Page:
"For us, our rule for side quests is that the story has to be something that you’ve never seen before, there’s gotta be something in this story that’s different."
- Quest director Patrick Mills talking to Metro about designing side missions.
When it comes to designing side quests, CD Projekt Red has a lot to live up to thanks to expectations set by The Witcher 3. In an interview with Metro, quest director on Cyberpunk 2077 Patrick Mills discusses the process of designing encounters for an open world environment.
Mills insists that the demo of Cyberpunk 2077 wasn't staged, explaining how the team is building the game to be cinematic and orchestrated without feeling too scripted. However, it's hard to accomplish in a non-linear structure.
"It’s a matter of, ‘OK, if you’re gonna walk to the end of this area here we’re gonna capture that you’re walking there and we’re gonna know to trigger these guys to walk around the corner’," he explains.
"And doing that across a big open world… like, if you’re doing that and it’s a linear game it’s much easier to do because you know that the player’s going to be coming from that direction."
Scripting actions in an open world game is a lot more work because designers have to anticipate all sorts of variables. "Even if you look at Witcher 3 in terms of how the community acts in that, you can see some of the beginnings of what we want to do here," he adds.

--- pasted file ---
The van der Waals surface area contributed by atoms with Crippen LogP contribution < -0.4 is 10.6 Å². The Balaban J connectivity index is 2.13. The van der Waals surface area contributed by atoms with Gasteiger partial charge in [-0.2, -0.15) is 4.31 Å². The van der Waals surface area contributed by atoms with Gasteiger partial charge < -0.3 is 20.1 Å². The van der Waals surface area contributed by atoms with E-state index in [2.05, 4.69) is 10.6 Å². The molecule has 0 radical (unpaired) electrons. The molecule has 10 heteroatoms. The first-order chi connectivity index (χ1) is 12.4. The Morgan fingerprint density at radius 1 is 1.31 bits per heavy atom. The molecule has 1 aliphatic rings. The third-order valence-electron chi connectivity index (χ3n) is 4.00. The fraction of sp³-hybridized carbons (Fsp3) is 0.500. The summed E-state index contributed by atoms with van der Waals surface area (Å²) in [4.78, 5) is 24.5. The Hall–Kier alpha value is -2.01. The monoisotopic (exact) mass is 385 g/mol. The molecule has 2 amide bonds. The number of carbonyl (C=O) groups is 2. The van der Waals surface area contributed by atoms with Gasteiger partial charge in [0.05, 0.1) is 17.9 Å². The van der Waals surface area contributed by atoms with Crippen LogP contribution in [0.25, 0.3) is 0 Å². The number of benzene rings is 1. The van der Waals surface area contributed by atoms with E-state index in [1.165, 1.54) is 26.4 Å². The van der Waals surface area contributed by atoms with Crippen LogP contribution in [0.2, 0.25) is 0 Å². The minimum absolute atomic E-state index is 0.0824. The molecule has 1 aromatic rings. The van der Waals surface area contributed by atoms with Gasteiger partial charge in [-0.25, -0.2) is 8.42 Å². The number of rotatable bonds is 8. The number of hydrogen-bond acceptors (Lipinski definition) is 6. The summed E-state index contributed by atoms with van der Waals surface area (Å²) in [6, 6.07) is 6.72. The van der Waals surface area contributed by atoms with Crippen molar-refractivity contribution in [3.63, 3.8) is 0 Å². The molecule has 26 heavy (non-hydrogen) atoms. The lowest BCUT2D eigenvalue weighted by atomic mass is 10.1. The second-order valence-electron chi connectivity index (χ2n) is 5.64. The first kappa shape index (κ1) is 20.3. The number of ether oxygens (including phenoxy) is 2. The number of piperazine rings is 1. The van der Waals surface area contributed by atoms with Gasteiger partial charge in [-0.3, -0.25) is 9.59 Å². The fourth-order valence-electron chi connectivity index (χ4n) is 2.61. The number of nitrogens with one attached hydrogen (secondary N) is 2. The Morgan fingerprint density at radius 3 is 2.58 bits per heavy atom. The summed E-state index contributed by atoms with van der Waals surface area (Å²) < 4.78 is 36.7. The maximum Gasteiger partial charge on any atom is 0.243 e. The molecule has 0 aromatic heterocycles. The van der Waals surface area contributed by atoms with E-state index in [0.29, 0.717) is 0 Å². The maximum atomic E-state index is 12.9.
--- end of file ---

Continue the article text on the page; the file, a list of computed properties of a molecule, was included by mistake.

"All those characters, you go to a village and it starts to rain and everybody runs and stands underneath a tree or whatever. And at night everybody goes to bed and they all know which bed is theirs. And during the day they go to work. And we want to do the same thing here but on a much larger scale."
When designing side quests for an open world like Cyberpunk 2077, Mills looks at the main story first. "After we’ve written out and sketched out the main story we find the characters that maybe we want to spend more time with, themes, or even bits of old main story that aren’t getting used anymore."
"Because we iterate a lot so sometimes you wind up with something that is part of the main story and then at some point you’re like, ‘No, main story has changed but we’ll make it a side quest’. And because there’s not the pressure of being part of a multi-hour long story you have a little bit more freedom to figure it out," he explains.
"And for us, our rule for side quests is that the story has to be something that you’ve never seen before, there’s gotta be something in this story that’s different. It’s never gonna feel like, ‘Go here, do that’. It’s you go there and do that and then something happens."
The interview was part of a larger conversation around Cyberpunk 2077, so be sure to read the entire piece over at Metro.